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BionicOpter Draws Inspiration from Nature

When I think of robots, the image that comes to mind is still that of a clunky humanoid, unmanned aerial vehicles or the tracked, boxy models used by the army and bomb disposal units. While this remains true of certain designs, modern robots are becoming increasingly sophisticated in both application and design.

Festo’s new BionicOpter looks more like something from da Vinci’s dreams than the maid from the Jetsons. The new ultralight flying robot bears an uncanny resemblance to the dragonflies upon which its design was based. Only the size, with a 48 cm (18.9 in.) long body and a wingspan of 70 cm (27.6 in.), would distinguish it from its brethren buzzing over a pond.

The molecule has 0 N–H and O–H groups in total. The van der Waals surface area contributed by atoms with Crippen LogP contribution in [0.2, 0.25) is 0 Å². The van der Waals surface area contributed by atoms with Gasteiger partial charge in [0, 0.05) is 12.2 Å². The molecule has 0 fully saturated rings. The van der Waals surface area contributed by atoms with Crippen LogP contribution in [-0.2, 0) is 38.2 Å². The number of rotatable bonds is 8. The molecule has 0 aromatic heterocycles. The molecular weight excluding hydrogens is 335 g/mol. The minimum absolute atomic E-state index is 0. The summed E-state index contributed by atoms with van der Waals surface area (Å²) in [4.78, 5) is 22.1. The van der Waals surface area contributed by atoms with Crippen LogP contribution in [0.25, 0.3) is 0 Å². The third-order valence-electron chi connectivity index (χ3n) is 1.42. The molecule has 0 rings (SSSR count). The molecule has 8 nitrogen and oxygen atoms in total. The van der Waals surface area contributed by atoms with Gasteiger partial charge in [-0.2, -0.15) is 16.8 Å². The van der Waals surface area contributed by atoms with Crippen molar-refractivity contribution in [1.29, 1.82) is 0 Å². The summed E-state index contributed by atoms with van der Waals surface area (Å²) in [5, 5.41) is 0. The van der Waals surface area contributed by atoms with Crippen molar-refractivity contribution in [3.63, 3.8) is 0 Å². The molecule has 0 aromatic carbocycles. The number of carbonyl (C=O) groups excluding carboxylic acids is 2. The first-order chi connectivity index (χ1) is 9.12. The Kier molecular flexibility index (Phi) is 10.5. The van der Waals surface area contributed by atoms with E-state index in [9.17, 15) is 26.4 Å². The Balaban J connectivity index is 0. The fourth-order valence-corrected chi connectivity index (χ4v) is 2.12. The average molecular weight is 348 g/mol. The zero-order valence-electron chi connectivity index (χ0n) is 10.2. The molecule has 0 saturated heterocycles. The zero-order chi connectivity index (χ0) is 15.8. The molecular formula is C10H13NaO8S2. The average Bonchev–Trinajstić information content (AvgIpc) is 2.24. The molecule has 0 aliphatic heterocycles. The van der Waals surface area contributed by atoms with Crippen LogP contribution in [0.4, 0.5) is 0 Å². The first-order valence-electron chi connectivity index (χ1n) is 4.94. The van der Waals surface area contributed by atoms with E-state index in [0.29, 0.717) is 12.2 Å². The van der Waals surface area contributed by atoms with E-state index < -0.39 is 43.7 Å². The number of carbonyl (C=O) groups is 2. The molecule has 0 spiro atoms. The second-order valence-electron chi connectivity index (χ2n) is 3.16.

Festo's BionicOpter

The body of the BionicOpter is constructed from flexible polyamide and terpolymer, while the wings are a carbon-fiber frame with a thin foil covering. The entire unit weighs 175 grams (6.2 oz.) and contains a battery, nine servo motors, a high-performance ARM microcontroller, sensors and wireless modules. Operators control the new robot with a smartphone app making it easier to operate, in theory, than many remote controlled cars.

Just like a dragonfly, the BionicOpter has omnidirectional flight capability.

Up and down, forwards, backwards and to the side: the flapping wing design of the BionicOpter enables it to fly in all directions in space and hover in mid-air just like a helicopter. Unlike a helicopter, however, the dragonfly does not need to tilt forwards to generate forward thrust. This means that it can fly horizontally as well as float like a glider. –Festo

The BionicOpter was developed as part of Festo’s Bionic Learning Network, which takes inspiration from nature to develop new kinds of robots. While the presence of an app dedicated to steering the robot does indicate, in principal, the possibility of buying one, I couldn’t find anything resembling a price.

Below you’ll find a video that demonstrates the flight of the BionicOpter.

Source: Festo

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